Keep it pretty straight forward so you're not spending a lot of time explaining things to players. Give them puzzles. Give them things that encourage the players to interact with each other because basically it might strangers sitting at a table, so that's a fun thing to play with too, it makes things a little more social. And then from there, again find one to three things that are really kind of unique that maybe someone wouldn't do in their regular campaign. I was not kidding about the deck of many things, you find a shrine in this dungeon and there's the deck of many things sitting there, who wants to draw, right? And then it's fun and I think the players are a little more eager to, oh yeah sure I'll take more risk. Why not, right? This character again, goes away at the end of the session so why not? Let's be a little more daring, have a little more fun.
And I really like puzzles and traps that are basically puzzles because it gets the players talking back and forth and it really lets them make their mark on the adventure, and that's the final point. Very simply advice but something very straight forward, in a one shot, if you have a dungeon, have multiple entrances to the dungeon and reward players for being engaged like, okay you're outside the dungeon and it's kind of like the side of a hill, oh let's explore around the hill, what's around here, oh there's a chance you could find something and find the secret way in. Players like feeling like they're breaking the rules, especially within a one shot right? The worst one is just where it's very linear. And again that's where dungeons nice, you can give players a lot of choices without you as DM being overwhelmed by where are the players going to go in water deep? I need to know the entire city.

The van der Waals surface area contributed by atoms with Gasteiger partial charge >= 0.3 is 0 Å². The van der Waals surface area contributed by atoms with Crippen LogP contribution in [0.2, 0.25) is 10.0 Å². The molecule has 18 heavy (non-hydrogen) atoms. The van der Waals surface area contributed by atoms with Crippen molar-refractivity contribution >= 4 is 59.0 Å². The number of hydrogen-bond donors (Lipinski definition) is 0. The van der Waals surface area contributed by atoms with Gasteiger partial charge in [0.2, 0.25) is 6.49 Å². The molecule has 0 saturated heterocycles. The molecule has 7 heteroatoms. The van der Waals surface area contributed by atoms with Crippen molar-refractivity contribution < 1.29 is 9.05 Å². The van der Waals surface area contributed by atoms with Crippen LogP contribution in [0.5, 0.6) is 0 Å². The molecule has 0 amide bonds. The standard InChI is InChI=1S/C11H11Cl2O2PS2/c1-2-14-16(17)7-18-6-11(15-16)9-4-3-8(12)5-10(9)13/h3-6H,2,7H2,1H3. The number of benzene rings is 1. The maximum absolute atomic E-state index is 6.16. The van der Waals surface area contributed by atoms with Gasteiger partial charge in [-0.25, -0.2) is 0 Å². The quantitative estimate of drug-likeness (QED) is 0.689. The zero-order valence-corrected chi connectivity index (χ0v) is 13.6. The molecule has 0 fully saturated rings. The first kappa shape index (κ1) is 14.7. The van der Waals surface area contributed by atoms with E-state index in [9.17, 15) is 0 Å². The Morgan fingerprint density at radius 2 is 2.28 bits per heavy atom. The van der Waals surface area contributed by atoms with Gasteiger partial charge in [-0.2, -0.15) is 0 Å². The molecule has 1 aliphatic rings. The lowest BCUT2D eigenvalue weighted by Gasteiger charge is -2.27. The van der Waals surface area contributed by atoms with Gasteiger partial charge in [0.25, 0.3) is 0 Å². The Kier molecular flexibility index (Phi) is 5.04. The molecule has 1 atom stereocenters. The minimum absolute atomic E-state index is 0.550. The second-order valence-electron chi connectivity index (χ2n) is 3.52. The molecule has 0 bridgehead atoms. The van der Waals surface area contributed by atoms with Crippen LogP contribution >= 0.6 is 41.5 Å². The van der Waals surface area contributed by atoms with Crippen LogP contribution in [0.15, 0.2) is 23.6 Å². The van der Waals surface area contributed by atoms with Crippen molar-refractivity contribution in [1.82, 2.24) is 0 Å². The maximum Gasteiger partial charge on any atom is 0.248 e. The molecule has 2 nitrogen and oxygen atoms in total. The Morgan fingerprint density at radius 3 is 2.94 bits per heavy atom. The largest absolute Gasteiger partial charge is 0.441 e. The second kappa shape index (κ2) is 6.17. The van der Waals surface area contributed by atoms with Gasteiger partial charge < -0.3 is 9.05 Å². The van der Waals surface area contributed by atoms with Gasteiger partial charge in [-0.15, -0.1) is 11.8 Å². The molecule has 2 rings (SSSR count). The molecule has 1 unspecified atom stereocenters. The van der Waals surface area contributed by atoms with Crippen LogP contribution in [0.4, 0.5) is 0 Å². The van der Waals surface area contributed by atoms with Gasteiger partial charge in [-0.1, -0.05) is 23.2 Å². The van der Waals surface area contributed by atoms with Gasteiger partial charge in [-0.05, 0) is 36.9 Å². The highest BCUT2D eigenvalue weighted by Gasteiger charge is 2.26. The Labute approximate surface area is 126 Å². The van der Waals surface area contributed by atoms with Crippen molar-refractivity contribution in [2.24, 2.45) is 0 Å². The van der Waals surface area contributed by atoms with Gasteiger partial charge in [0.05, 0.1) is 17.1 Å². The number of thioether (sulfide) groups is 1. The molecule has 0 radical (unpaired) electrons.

It's more okay, we enter the dungeon oh, we're at an intersection, which way do we go? And then the players feel like their making choices and then the nice thing is ... What I do, I have about three or so standard dungeons I built that I bring to every convention, so people just want to play some D&D. I just run one of those dungeons, I know them like the back of my hand now so it's pretty easy for me to run, and it's funny. It's entertaining for me as a DM 'cause it's different every time. Groups make different decisions, they come up with different things. I don't feel like I'm just running the same route thing and I'm bored with it, so.
Todd Kenreck: Thank you Mike Mearls for being on the show. D&D Beyond is the official fifth edition digital tool set for D&D. I'm Todd Kenreck, thank you for watching.